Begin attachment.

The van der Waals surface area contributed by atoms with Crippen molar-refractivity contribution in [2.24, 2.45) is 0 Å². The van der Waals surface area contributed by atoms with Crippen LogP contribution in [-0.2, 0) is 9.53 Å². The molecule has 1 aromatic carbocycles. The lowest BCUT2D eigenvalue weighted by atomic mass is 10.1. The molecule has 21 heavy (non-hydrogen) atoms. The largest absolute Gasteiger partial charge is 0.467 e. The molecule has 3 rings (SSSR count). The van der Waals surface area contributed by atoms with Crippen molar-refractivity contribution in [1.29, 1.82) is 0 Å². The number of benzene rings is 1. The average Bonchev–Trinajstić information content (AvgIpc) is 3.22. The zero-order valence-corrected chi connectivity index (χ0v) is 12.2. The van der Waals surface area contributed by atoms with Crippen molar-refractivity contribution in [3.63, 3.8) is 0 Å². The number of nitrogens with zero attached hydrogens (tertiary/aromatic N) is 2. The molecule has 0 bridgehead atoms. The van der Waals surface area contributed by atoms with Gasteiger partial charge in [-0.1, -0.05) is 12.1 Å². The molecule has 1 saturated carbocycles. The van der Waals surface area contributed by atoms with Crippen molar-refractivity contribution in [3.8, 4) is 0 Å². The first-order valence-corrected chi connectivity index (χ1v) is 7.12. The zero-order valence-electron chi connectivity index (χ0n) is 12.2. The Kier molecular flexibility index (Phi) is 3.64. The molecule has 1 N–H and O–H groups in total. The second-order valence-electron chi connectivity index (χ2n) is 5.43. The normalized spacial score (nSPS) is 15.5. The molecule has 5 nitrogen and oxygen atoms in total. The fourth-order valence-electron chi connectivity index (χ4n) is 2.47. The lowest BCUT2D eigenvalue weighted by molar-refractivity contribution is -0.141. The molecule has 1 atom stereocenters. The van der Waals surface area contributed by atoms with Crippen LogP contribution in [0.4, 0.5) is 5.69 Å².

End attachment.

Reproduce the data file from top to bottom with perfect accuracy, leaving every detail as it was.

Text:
The van der Waals surface area contributed by atoms with Crippen molar-refractivity contribution in [2.24, 2.45) is 0 Å². The van der Waals surface area contributed by atoms with Crippen LogP contribution in [-0.2, 0) is 9.53 Å². The molecule has 1 aromatic carbocycles. The lowest BCUT2D eigenvalue weighted by atomic mass is 10.1. The molecule has 21 heavy (non-hydrogen) atoms. The largest absolute Gasteiger partial charge is 0.467 e. The molecule has 3 rings (SSSR count). The van der Waals surface area contributed by atoms with Crippen molar-refractivity contribution in [1.29, 1.82) is 0 Å². The number of benzene rings is 1. The average Bonchev–Trinajstić information content (AvgIpc) is 3.22. The zero-order valence-corrected chi connectivity index (χ0v) is 12.2. The van der Waals surface area contributed by atoms with Crippen molar-refractivity contribution in [3.63, 3.8) is 0 Å². The number of nitrogens with zero attached hydrogens (tertiary/aromatic N) is 2. The molecule has 0 bridgehead atoms. The van der Waals surface area contributed by atoms with Gasteiger partial charge in [-0.1, -0.05) is 12.1 Å². The molecule has 1 saturated carbocycles. The van der Waals surface area contributed by atoms with Crippen molar-refractivity contribution in [3.8, 4) is 0 Å². The first-order valence-corrected chi connectivity index (χ1v) is 7.12. The zero-order valence-electron chi connectivity index (χ0n) is 12.2. The Kier molecular flexibility index (Phi) is 3.64. The molecule has 1 N–H and O–H groups in total. The second-order valence-electron chi connectivity index (χ2n) is 5.43. The normalized spacial score (nSPS) is 15.5. The molecule has 5 nitrogen and oxygen atoms in total. The fourth-order valence-electron chi connectivity index (χ4n) is 2.47. The lowest BCUT2D eigenvalue weighted by molar-refractivity contribution is -0.141. The molecule has 1 atom stereocenters. The van der Waals surface area contributed by atoms with Crippen LogP contribution in [0.4, 0.5) is 5.69 Å².